In Education, Kanavu works in the educational domain of whole-school transformation. We empower schools to sustainably deliver holistic education to children in rural India. We work with 60 teachers, 4 school leaders, and 1100 students in the school cluster coming from over 100 villages. Our program started as an exploration of understanding what it means to deliver quality education in rural schools. The path of our work has been shaped by teachers and their honest reflections. We focus a lot on building relationships with teachers to really understand who they are and what it means to stand and deliver what they do, every day. Their voice has shaped our perspectives on anchoring our programs in the realities of teachers – meeting them where they are while staying true to a vision of bridging plaguing gaps in the rural education system. Our program – Whole School Transformation has 5 key pillars – 1. Teacher Development, we have built an in-house bilingual rubric that teachers and program leads use to reflect on current teacher practice and strengthen the same. 2. School Leader Development that nurtures personal and operational leadership that drives a culture of positive learning in schools. 3. Parent Empowerment where we help parents to support key learning and growth of their children through parent-teacher meetings and awareness programs. 4. Building curriculum for holistic development of children across KG to 10th. We currently have a contextual curriculum and aligned pedagogical practices designed for Early Childhood Education, Arts Education, and the Library program. 5. Cluster Enrichment where with resources and partnerships, we work towards sustainability transforming the schools to deliver holistic education.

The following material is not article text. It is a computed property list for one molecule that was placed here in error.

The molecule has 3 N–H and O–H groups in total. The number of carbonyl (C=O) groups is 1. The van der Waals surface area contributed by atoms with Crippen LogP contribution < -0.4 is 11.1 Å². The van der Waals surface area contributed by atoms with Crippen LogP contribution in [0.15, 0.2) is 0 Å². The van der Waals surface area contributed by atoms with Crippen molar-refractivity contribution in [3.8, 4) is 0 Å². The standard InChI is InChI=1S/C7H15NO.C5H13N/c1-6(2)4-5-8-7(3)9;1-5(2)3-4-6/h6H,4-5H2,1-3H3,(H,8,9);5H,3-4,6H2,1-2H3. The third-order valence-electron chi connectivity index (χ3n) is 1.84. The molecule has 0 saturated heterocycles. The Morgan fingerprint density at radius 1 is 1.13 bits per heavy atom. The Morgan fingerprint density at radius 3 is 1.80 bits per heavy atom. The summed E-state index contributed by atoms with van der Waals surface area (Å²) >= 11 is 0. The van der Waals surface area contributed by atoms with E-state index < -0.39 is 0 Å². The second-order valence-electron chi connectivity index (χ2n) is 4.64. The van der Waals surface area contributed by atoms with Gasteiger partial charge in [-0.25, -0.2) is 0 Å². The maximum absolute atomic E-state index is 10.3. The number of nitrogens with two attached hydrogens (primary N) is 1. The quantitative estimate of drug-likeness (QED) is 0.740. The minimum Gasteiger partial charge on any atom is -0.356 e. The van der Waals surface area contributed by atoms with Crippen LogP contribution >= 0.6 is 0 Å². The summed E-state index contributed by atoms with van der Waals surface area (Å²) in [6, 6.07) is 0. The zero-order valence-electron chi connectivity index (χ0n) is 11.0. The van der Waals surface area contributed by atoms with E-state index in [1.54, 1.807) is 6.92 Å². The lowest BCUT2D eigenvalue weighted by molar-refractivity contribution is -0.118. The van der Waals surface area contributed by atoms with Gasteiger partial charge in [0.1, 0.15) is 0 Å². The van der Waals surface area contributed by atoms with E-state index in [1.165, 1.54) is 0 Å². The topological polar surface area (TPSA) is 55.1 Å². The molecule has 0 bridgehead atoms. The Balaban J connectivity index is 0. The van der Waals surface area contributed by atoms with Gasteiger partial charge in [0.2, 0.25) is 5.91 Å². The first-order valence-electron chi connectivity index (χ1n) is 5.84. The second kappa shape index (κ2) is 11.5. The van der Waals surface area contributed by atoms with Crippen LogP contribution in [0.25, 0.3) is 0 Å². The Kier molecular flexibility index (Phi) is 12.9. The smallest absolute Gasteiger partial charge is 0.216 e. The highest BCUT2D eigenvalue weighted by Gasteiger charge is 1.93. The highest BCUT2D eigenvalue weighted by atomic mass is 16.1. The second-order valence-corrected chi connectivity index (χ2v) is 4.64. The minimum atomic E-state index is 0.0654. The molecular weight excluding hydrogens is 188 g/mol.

What are the toughest challenges an organization like yours faces?